Who knew Street Fighter would have become the cultural phenomenon it did? As a result, this name mix-up has been plaguing the Street Fighter community for years and years. Some people don't know who you are referring to when you say, "Vega." Do you mean the guy with the claw? Or the dictator?

And so, to make things easier on people, nicknames started making their rounds throughout the Street Fighter culture, mostly started by NKI when discussing Super Street Fighter II Turbo. The three characters who had their names swapped were now referred to as Boxer, Claw, and Dictator as opposed to their names. This made sure you knew who anyone was talking about when they said "Vega" or "Balrog."

Some people have gotten very used to these nicknames. This is being brought up mostly because:

This guide will not use those nicknames.

Instead, the U.S. names that we are familiar with will be used because most people who are just getting into Street Fighter, and a lot of Street Fighter IV players are relatively new to the scene, do not know about the name swap. So this is a warning to everyone: characters will be referred to by their American names throughout this FAQ. This includes Akuma, who is known as "Gouki" in Japan. So please just be aware of this. Thank you.

Hit/Block Stun/Stop

Two terms will be used a lot in this guide: Hit Stun and Block Stun. Those of you playing Street Fighter are well aware that the game is all about hitting the opponent right?

Well, if you notice, whenever you land an attack on the opponent, the opponent gets "stuck" in a state. When you hit them, they go into an animation of reeling from getting hit. When they block your attack, they get stuck in a blocking pose for a fixed amount of time.

These are what are referred to as Hit Stun and Block Stun. Hit Stun is the concept that, when hit, you are stuck in the reel animation for a while. Any hits that connect during your Hit Stun are considered a hit that combos on you. And Block Stun is the concept that, when you block an attack, you are stuck in the block pose for a while. Any attack that connects on you during Block Stun is considered a true Block String. These are very important concepts to understand as they will be talked about a lot throughout this guide.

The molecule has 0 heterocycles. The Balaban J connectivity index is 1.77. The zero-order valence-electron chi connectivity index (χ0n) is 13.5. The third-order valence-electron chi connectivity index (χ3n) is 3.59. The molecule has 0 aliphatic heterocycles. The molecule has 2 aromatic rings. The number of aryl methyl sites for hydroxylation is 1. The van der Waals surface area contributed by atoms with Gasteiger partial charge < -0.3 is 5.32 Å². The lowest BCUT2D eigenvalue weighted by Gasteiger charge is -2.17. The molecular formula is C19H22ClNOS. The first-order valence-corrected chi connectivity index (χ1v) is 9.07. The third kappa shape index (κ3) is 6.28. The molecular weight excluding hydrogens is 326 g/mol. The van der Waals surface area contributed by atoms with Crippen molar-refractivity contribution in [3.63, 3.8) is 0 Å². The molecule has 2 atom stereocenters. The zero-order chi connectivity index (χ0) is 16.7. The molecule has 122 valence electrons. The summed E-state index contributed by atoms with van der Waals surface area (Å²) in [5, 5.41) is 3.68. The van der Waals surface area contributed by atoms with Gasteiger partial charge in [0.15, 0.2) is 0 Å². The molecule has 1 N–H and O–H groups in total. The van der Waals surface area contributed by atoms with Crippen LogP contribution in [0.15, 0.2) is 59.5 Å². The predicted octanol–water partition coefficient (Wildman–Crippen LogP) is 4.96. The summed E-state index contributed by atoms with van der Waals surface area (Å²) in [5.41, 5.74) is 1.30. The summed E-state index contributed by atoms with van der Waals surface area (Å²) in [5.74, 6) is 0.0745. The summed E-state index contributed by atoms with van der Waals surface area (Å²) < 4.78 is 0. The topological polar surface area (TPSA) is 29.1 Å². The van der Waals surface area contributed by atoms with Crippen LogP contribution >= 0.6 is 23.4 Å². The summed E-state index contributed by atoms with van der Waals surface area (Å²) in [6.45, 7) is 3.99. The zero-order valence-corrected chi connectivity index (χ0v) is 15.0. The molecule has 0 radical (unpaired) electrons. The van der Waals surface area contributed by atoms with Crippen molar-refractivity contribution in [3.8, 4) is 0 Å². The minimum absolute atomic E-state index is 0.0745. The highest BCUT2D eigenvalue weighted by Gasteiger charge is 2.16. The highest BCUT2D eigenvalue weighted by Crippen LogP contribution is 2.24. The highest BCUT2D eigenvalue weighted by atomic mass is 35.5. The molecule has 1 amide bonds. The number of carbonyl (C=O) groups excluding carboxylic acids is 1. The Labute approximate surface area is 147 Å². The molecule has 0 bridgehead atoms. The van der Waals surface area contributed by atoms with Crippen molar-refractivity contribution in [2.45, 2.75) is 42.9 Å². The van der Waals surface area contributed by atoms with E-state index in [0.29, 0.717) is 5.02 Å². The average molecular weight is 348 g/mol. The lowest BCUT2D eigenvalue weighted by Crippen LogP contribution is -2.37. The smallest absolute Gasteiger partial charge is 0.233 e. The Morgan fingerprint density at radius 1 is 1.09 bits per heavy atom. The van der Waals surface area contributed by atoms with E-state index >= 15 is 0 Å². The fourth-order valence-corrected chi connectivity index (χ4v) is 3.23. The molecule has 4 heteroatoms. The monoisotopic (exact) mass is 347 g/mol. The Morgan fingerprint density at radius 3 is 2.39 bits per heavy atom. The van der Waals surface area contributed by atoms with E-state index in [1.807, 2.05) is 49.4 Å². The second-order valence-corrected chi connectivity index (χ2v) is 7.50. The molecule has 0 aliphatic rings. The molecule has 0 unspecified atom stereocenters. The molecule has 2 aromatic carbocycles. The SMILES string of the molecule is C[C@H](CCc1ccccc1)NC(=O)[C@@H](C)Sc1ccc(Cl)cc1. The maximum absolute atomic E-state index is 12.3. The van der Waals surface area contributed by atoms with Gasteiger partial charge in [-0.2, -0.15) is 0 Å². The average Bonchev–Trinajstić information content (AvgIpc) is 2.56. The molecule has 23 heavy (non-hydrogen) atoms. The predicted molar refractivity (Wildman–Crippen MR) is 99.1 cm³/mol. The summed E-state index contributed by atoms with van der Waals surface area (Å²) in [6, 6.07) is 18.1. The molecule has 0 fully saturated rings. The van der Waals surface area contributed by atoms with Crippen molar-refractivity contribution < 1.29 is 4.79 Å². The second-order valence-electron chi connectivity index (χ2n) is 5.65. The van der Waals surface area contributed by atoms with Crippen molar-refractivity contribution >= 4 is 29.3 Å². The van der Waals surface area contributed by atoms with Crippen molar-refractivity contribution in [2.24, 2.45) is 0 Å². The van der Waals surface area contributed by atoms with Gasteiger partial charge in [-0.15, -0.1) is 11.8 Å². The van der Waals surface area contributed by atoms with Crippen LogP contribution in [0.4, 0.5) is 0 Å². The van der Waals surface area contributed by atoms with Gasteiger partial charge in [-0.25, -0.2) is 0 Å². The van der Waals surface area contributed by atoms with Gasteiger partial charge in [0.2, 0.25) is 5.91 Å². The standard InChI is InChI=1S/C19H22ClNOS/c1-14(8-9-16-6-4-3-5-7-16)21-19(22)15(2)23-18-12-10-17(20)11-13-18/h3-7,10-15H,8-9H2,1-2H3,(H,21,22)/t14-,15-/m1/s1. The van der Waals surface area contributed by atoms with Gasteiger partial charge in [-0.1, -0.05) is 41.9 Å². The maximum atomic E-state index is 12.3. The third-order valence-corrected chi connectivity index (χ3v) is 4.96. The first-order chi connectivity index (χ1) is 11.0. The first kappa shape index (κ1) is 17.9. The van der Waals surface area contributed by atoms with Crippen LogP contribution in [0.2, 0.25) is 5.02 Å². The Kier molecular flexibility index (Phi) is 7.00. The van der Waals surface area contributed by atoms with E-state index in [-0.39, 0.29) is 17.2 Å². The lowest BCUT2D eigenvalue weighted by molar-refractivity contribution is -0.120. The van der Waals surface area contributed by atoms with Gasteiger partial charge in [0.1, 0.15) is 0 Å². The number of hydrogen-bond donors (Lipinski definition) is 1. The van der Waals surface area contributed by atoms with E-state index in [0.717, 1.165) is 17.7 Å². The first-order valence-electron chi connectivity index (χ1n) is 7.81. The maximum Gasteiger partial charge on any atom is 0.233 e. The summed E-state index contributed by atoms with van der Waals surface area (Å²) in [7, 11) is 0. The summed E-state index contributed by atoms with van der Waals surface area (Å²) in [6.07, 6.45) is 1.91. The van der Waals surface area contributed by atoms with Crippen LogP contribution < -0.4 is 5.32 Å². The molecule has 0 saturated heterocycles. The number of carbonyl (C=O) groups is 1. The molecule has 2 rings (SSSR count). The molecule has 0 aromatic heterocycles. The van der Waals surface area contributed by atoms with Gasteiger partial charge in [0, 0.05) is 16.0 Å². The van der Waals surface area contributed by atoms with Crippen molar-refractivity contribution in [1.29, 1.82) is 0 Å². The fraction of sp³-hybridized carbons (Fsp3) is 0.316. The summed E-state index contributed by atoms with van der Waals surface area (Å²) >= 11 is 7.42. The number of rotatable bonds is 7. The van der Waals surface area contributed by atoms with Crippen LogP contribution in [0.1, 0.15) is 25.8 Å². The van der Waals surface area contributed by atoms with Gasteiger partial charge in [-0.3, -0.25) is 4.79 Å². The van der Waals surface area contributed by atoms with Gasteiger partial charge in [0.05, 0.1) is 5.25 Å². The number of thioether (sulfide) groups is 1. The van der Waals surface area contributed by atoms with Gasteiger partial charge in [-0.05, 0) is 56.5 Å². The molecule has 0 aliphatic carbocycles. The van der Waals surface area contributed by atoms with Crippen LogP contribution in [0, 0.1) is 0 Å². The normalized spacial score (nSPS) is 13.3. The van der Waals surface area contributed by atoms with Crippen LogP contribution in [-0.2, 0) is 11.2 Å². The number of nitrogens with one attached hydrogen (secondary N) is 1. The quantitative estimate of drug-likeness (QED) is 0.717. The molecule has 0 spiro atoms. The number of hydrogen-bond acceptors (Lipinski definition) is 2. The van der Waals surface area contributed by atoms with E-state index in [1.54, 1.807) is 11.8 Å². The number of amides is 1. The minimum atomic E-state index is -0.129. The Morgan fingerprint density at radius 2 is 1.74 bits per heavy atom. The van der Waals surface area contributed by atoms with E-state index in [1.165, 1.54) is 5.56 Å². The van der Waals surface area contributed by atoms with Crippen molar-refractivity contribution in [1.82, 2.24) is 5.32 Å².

Another concept that you end up hearing a lot and will also be seeing a lot in this guide is the word "Frame". You are going to end up reading a lot about concepts such as Active Frames, Frame Advantage, animation frames, etc. etc. So without understanding what a frame is, you're going to get very lost very quickly.

The easiest way to understand frames it to think about everything that happens on the screen as a cartoon. In a cartoon, you have to draw one picture at a time so that, when played in rapid succession, each picture creates the illusion of movement. Each of these pictures are typically called an animation frame. In general, most video game consoles these days display 60 frames per second.

That's what happens on the screen in Street Fighter as well. Every movement a character makes, every attack they perform, goes through a set of what you can call animation frames. So some moves are made up of 20 animation frames. Some moves are made up of as many as 200 frames.

This is all we are referring to when we mention frames. Street Fighter V does indeed run at 60 frames per second, so frames are often used as a measurement of in-game "time". So if we say something like, "There is a 6 frame window you can perform this action," that means you have 6/60ths (which is 1/10th) of a second to perform the action.

Move Stages

Remember what was just said? That every action in the game, including attacks, are "animated" frame by frame? Well, with regards to attacks, every attack in the game has three phases: a startup phase, an active phase, and a recovery phase.

You can see it in every move. Hit a button, and your character will start a move, hit the opponent, and then finish an animation. That's all these phases are: the period of time before your move hits the opponent, the period of time the move is hitting the opponent, and the period of time after the move hits the opponent.

So take those periods and break them down into those "animation frames" we just talked about. The start of your attack before it can hit the opponent is made up of Startup Frames. The animation frames during which your attack can actually hit the opponent are known as Active Frames. And everything that comes after those Active Frames are considered Recovery Frames.

Cycle de vie.jpg

These three types of frames make up the skeleton of every attack, and all three types are super important to various aspects of the systems and concepts that make up Street Fighter V. So become familiar with these terms and keep them in mind throughout the guide.